The mud rose up over my ankles as we made our way through the marshy ground. Through the tall weeds. Through a blanket of heavy mist.
My shoes plunged into deep pools of water.
Tripped over upraised roots.
I swiped at the long beards of gray that hung from the trees. Swiped them from my face as we headed deeper and deeper into the swamp.
When the house was no longer in view, we stopped running. Stopped to catch our breath.
I listened in the darkness for footsteps.
The swamp monster’s footsteps.
There weren’t any.
“We did it! We killed the monster!” My voice rang out in the night.
“And we escaped!” Clark cheered. “We’re free! We’re okay!”
“Yes!” I shouted. “We really did it!”
Now that we had stopped running for our lives, we stepped through the swamp carefully. Leaping over the inky puddles and gnarled tree roots.
The night air echoed with strange sounds.
Low gurgling. Scampering footsteps. Piercing cries.
But I didn’t care.
I had already battled my worst nightmare—the swamp monster. Battled him and won.
“Hey! Clark!” I suddenly remembered the other letter! “We never read Grandma and Grandpa’s letter. The second letter!”
“So what?” Clark replied. “We don’t have to read it. The monster is dead. We killed it. Just as they told us to do in the first letter.”
“Where is it? Where’s the letter?” I demanded. “Take it out, Clark.” I stopped walking. “I want to know what it says.”
Clark pulled the crumpled envelope from his jeans pocket. As he smoothed out the wrinkles, a fierce animal cry cut through the swamp.
“I—I don’t think we should stop now,” Clark said. “We can read it later. After we reach town. After we call Mom and Dad.”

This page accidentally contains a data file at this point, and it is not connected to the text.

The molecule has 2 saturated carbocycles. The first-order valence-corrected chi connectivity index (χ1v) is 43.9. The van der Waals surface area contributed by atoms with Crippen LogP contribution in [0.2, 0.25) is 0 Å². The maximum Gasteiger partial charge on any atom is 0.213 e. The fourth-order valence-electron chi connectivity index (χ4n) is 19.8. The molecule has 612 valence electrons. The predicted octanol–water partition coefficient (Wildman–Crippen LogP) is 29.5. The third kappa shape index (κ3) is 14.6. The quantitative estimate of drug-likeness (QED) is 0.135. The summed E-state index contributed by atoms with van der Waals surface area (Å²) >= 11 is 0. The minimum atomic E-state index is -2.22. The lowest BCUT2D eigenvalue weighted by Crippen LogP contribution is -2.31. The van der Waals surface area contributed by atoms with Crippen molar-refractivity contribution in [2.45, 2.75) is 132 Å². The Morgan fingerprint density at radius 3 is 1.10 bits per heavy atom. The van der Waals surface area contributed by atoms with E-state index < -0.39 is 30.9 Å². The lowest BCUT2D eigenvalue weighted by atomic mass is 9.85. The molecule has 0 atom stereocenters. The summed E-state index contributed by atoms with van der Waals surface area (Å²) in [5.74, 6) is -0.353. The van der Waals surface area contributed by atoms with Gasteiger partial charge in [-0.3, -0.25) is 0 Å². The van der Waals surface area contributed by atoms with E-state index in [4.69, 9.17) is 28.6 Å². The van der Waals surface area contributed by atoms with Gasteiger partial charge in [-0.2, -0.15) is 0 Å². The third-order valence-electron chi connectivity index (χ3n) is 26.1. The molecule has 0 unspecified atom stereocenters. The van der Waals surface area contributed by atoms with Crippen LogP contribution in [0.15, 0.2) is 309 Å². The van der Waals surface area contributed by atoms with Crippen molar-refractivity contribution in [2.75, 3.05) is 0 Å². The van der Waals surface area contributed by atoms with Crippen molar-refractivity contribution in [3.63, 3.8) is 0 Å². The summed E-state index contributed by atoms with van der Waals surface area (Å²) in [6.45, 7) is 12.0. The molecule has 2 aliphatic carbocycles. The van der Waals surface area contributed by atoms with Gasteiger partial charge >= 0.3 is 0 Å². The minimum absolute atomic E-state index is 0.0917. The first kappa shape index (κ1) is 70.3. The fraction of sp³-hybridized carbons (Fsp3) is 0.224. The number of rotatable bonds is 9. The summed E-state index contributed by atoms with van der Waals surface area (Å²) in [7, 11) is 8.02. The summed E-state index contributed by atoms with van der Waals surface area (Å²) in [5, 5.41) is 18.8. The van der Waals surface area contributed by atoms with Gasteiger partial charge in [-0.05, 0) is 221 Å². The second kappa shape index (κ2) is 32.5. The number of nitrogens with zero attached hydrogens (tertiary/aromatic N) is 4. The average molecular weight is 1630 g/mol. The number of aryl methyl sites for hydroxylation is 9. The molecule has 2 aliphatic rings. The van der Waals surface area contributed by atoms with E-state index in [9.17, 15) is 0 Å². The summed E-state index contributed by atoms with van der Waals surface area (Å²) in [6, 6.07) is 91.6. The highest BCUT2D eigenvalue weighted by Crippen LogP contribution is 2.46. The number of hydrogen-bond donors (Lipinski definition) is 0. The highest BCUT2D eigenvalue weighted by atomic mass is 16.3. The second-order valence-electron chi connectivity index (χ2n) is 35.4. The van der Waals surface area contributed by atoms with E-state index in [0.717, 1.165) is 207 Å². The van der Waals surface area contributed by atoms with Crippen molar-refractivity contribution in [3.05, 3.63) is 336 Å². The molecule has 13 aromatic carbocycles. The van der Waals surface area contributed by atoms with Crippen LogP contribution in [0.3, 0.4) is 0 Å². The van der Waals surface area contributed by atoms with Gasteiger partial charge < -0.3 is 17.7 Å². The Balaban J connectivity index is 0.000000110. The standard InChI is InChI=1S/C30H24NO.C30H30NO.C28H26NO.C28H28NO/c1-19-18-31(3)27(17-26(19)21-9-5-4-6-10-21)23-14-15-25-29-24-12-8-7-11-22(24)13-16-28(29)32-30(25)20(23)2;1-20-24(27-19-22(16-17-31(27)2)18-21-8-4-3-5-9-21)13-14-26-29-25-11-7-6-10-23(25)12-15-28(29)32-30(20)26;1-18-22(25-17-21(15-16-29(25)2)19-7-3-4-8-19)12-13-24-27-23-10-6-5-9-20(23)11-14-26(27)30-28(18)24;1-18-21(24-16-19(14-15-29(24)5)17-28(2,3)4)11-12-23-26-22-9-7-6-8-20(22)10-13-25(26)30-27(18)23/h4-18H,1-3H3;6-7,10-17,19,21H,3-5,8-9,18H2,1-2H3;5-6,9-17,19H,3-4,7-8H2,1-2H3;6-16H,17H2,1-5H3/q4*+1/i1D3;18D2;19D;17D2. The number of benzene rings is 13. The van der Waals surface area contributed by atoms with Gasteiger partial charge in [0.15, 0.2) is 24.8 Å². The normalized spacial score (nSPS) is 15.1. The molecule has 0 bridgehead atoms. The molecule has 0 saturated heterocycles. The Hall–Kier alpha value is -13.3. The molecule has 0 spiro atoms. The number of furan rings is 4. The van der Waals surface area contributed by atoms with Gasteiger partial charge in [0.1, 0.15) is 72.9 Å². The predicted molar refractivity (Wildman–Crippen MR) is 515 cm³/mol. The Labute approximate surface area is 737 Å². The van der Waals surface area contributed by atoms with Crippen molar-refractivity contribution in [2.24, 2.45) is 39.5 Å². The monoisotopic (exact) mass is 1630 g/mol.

“Read it now,” I insisted. “Come on. Don’t you want to know what it says?”
“No,” Clark declared.
“Well, I do,” I told him.
“Okay. Okay.” Clark ripped open the envelope and slipped out the letter.
A light wind began to blow, carrying the sharp animal cries to us.
The dark trees rustled over our heads.
Clark began to read slowly, struggling to see in the dim moonlight. “‘Dear Gretchen and Clark. We hope you children are safe and well. We forgot one word of warning in the first letter.
“‘If the monster gets out… and you do kill it… and escape from the house—stay on the road. Do NOT go into the swamp.’”
Clark rolled his eyes. He let out a loud groan.
“Keep reading!” I shouted. “Read!”
He squinted in the dark and went on. “‘The monster’s brothers and sisters live in the swamp—dozens of them. We think they are out there. Waiting for him.’”
My heart started to race as Clark continued.
“‘We’ve seen the monsters in the swamp. We’ve heard them whistling to each other every night. They’re unhappy their brother was captured. They’re waiting for him to return. So whatever you do, stay out of the swamp. It’s not safe out there. Stay out of the swamp! Good luck! We love you.’”
Clark’s hands dropped to his sides. The letter fell to the marshy ground.
I turned slowly, staring out at the shifting shadows.
“Gretchen.” Clark choked out my name. “Do you hear that? What is that sound? What is it?”
“Uh… it sounds like a whistle.”
“Th-that’s what I thought,” he whispered. “What do we do now? Any ideas?”
“No, Clark,” I replied softly. “I don’t have any more ideas. How about you?”